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Патент USA US2126954

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reamed Aug. 16, 1938
2,126,954
UNITED STATES PATENT OFFICE
2,126,954
METHOD or smnmzmo COATING 0N
ALUMINUM
Junius D. Edwards, Oakmont, Pa., assignor to
Aluminum Company of America, Pittsburgh,
Pa., a corporation of Pennsylvania
No Drawing. Application June 3, 1935,
Serial No. 24,717
12 Claims.
This invention relates to a method of treating
~
(Cl. 148-6)
aluminum re?ecting surfaces have found exten
arti?cial oxide coatings formed on aluminum sive application as a result of recently developed
and aluminum base alloy surfaces and composed methods of applying clear, transparent oxide
substantially of aluminum oxide, for the purpose coatings as protective coatings to such surfaces.
On of bene?cially modifying the properties of such
The whitening of such oxide coatings, if it pro
coatings, particularly with respect to their stabil _ ceeds only to a slight extent, reduces the utility
ity in use.
of the reflecting surface materially.
The oxide coatings contemplated by this in
' Another characteristic of some oxide coatings
vention may be formed arti?cially on alumi
num and/or aluminum base alloy surfaces by
various known chemical and electrochemical
processes. The aluminum,—-and by this term as
used herein and in the appended claims is meant
upon exposure to relatively high temperature. 10
When an oxide-coated aluminum re?ector is used
in close proximity to a high wattage lamp, for
both aluminum and aluminum base alloys,-may,
for example, be electrochemically oxidized by
anodic treatment in an electrolytic cell contain
ence in thermal expansion of the oxide coating 15
ing as electrolyte a solution of an acid such as
sulfuric acid, chromic acid, oxalic acid, or mix
tures of these acids, or may be chemically oxi
dized without the use of electric current by simple
immersion, for example, in a hot solution of an
alkali carbonate containing a small amount of a
dichromate. The coatings thus obtained are
_ composed substantially of aluminum oxide, al
though they contain generally a small amount of
one or more other components as a result of the
on aluminum is their tendency to craze or crack
example, the oxide coating may craze to a con
siderable extent, possibly because of the differ
and that of the aluminum of the re?ector. This
crazing is generally scarcely visible but is never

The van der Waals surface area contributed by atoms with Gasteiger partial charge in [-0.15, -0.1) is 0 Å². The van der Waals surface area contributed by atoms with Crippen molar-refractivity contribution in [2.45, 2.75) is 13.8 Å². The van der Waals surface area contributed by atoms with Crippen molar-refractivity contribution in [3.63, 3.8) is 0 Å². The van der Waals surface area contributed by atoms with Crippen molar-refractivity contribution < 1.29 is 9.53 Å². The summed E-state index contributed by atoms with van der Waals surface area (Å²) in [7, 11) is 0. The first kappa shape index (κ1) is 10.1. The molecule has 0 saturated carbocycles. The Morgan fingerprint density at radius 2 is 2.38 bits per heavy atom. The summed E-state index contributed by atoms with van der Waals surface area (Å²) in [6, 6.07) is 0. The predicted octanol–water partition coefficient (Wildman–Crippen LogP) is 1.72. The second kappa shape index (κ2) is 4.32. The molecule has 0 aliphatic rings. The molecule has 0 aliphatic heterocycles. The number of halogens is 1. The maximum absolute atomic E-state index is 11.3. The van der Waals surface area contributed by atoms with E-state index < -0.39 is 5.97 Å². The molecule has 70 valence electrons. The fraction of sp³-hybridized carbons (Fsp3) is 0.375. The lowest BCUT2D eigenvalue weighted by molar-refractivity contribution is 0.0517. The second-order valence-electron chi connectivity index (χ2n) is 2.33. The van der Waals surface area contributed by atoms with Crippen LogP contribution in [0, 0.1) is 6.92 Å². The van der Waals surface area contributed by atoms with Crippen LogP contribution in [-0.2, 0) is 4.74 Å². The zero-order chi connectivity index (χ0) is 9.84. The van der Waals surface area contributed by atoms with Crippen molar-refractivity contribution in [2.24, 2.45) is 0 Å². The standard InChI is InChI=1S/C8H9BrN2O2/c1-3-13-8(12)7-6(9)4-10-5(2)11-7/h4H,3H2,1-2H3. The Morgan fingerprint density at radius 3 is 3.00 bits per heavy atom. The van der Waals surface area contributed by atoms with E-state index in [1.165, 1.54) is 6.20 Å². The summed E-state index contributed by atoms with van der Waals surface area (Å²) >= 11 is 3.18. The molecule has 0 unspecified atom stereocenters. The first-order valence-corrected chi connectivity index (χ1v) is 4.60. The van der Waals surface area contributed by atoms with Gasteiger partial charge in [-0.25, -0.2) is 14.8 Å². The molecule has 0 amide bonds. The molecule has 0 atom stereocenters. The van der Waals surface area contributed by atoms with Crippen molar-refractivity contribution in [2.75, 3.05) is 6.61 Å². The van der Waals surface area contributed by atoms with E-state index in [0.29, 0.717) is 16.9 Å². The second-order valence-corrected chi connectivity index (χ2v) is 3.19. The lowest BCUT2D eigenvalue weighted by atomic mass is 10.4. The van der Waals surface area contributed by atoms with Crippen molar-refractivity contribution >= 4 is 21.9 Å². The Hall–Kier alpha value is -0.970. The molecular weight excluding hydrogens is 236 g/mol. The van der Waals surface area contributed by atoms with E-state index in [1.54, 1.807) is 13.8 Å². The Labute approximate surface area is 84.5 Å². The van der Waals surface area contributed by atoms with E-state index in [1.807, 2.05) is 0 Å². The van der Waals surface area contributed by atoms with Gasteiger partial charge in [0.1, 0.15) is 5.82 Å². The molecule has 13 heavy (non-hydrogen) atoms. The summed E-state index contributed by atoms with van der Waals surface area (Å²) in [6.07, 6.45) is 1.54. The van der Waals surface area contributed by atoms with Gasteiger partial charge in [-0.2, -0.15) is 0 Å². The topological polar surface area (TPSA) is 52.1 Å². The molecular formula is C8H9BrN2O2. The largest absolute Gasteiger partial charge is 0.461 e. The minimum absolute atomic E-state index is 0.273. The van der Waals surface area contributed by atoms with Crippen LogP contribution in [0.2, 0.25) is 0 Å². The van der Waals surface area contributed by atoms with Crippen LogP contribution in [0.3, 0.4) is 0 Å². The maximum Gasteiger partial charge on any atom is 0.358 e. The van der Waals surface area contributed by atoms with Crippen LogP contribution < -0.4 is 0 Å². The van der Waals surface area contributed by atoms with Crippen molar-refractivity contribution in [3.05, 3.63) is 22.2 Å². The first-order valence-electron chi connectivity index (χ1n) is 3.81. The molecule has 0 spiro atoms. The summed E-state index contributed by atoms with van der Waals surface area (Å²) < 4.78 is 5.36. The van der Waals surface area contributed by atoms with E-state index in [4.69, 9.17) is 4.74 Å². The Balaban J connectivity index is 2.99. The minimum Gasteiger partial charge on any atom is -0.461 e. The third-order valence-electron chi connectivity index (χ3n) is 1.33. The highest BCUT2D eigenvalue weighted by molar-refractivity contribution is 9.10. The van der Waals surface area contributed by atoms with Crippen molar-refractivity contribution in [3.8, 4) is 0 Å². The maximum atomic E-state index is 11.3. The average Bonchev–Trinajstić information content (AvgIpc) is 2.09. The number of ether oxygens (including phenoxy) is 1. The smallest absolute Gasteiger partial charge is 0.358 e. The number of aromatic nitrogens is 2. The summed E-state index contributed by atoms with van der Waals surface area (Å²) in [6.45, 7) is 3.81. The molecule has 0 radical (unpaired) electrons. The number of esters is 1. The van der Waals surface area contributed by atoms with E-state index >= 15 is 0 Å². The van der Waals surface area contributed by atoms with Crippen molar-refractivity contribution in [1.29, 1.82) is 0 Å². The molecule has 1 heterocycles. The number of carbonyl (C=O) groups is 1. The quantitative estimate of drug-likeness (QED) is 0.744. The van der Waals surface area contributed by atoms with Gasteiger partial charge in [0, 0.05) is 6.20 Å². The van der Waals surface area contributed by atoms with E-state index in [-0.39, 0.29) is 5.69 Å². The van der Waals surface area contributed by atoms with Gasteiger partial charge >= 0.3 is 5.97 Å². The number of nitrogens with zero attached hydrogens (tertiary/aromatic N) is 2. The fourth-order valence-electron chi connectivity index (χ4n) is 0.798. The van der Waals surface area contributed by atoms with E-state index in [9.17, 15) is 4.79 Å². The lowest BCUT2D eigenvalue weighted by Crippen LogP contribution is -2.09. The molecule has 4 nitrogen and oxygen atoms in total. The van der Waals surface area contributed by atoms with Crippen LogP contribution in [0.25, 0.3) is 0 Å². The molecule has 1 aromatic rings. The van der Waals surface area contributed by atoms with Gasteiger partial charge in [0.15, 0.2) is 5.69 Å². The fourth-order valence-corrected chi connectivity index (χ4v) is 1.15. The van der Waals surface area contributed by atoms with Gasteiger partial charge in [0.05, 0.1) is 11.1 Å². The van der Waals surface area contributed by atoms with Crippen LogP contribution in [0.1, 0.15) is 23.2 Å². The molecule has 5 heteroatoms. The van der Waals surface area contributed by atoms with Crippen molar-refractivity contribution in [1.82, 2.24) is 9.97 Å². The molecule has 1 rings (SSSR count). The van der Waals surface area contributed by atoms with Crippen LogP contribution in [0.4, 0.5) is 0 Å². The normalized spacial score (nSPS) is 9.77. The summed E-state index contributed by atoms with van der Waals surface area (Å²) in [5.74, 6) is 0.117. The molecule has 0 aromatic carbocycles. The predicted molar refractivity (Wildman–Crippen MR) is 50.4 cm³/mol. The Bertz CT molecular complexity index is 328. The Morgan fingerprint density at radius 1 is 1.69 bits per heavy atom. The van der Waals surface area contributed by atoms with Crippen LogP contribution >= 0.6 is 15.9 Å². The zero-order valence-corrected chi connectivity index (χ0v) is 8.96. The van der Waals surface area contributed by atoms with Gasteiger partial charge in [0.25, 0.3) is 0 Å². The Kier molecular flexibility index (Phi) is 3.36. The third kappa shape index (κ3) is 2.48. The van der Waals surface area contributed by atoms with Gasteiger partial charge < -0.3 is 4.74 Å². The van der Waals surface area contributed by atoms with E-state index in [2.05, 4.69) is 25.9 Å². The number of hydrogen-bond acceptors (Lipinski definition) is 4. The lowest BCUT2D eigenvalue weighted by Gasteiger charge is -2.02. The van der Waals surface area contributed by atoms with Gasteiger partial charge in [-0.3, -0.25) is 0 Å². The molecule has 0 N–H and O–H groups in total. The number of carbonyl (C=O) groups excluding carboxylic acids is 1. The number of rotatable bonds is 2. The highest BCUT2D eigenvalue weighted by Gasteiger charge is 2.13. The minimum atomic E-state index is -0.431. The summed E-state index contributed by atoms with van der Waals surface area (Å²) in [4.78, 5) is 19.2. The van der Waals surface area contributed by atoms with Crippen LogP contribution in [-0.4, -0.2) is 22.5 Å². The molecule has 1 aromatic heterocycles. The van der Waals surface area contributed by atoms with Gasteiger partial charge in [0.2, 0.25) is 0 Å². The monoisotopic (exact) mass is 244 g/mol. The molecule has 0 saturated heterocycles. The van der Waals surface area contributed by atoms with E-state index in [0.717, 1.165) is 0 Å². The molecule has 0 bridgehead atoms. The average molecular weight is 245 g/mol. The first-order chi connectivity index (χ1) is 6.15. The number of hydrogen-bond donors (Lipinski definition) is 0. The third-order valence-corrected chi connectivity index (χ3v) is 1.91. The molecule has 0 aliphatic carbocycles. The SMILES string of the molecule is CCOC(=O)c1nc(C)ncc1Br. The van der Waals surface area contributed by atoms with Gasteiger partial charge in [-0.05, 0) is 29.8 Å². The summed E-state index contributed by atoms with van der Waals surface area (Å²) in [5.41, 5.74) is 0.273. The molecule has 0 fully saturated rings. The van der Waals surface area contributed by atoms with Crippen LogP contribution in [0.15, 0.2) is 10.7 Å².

theless present and it may lower the protective
value of the oxide coating.
It is an object of this invention to provide a
method of treating oxide coatings on aluminum
to so modify their properties and characteristics
as to stabilize such coatings. It is more particu
larly an object of this invention to provide a
method of treating oxide coatings on aluminum 25
which will reduce the tendency of such coatings
process by which they are produced. The oxide ' to become white and cloudy upon exposure to the
coatings will vary in their speci?c properties de
weather and to condensed moisture in humid at
pending on the method of their production, but mospheres. Another particular object of the in
30 ‘generally they have relatively good resistance to
vention is to increase the resistance to crazing
corrosion and abrasion, and they are more or
and cracking of oxide coatings on aluminum
less adsorptive, so. that they may be colored by surfaces, particularly aluminum re?ecting sur
means 0.1.‘ dyes and inorganic pigments. These faces, when exposed to relatively high tempera
advantageous properties have led to the extensive tures.
_
adoption of oxide coatings for decorative pur
‘This invention is based upon my discovery
poses and for the protection of aluminum sur
that when a preformed, adsorbent oxide coating
faces.
'
'
However, these oxide coatings are not com
pletely stable, and upon long exposure, particu—
40 larly in highly humid atmospheres, they show a
tendency to become cloudy and-white. This in
stability and whitening appears to be the result
of some action taking place within the oxide coat
. on aluminum is treated with a solution of a phos
phate, the phosphate is adsorbed in the coating
and the properties of the oxide coating are
materially modi?ed without substantially chang
ing its appearance. In carrying out the method
of my invention, an aluminum article provided
on its surface with an adsorbent oxide coating is
ing; it may be caused or accelerated by the pres
subjected to the action of a phosphate solution,
ence in the coating of substances adsorbed from
the electrolyte or chemical bath in which the
coating was produced. The tendency of the coat
ing to whiten varies in coatings produced in dif—
preferably hot, having a hydrogen ion concen
ferent solutions and is pronounced in connection
oxide coatings with such solutions I have been
with oxide coatings produced by anodic oxida
tion in sulfuric acid electrolytes. This whiten
ing is objectionable in colored oxide coatings and
is particularly objectionable in clear, transparent
oxide coatings used as protective coatings on
highly re?ecting aluminum surfaces. ' Bright
tration such that the solution does not appre
ciably attack the oxide coating at the tempera
ture at which it is applied. ‘By the treatment of '